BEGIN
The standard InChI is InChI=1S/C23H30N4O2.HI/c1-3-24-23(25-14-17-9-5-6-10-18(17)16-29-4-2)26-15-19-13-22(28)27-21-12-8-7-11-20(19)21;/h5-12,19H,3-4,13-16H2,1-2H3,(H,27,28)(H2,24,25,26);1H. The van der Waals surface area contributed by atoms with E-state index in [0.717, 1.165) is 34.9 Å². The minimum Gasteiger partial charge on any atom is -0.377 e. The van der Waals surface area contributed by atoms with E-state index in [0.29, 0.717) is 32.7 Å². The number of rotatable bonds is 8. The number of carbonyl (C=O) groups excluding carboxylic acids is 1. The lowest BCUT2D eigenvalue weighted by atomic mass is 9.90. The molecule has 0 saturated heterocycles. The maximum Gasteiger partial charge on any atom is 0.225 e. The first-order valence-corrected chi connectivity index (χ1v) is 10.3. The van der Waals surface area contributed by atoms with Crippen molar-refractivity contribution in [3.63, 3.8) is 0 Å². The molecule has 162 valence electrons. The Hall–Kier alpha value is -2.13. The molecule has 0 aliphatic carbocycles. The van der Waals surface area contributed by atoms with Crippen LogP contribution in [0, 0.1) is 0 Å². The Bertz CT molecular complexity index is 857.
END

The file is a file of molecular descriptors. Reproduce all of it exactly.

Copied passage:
The standard InChI is InChI=1S/C23H30N4O2.HI/c1-3-24-23(25-14-17-9-5-6-10-18(17)16-29-4-2)26-15-19-13-22(28)27-21-12-8-7-11-20(19)21;/h5-12,19H,3-4,13-16H2,1-2H3,(H,27,28)(H2,24,25,26);1H. The van der Waals surface area contributed by atoms with E-state index in [0.717, 1.165) is 34.9 Å². The minimum Gasteiger partial charge on any atom is -0.377 e. The van der Waals surface area contributed by atoms with E-state index in [0.29, 0.717) is 32.7 Å². The number of rotatable bonds is 8. The number of carbonyl (C=O) groups excluding carboxylic acids is 1. The lowest BCUT2D eigenvalue weighted by atomic mass is 9.90. The molecule has 0 saturated heterocycles. The maximum Gasteiger partial charge on any atom is 0.225 e. The first-order valence-corrected chi connectivity index (χ1v) is 10.3. The van der Waals surface area contributed by atoms with Crippen molar-refractivity contribution in [3.63, 3.8) is 0 Å². The molecule has 162 valence electrons. The Hall–Kier alpha value is -2.13. The molecule has 0 aliphatic carbocycles. The van der Waals surface area contributed by atoms with Crippen LogP contribution in [0, 0.1) is 0 Å². The Bertz CT molecular complexity index is 857.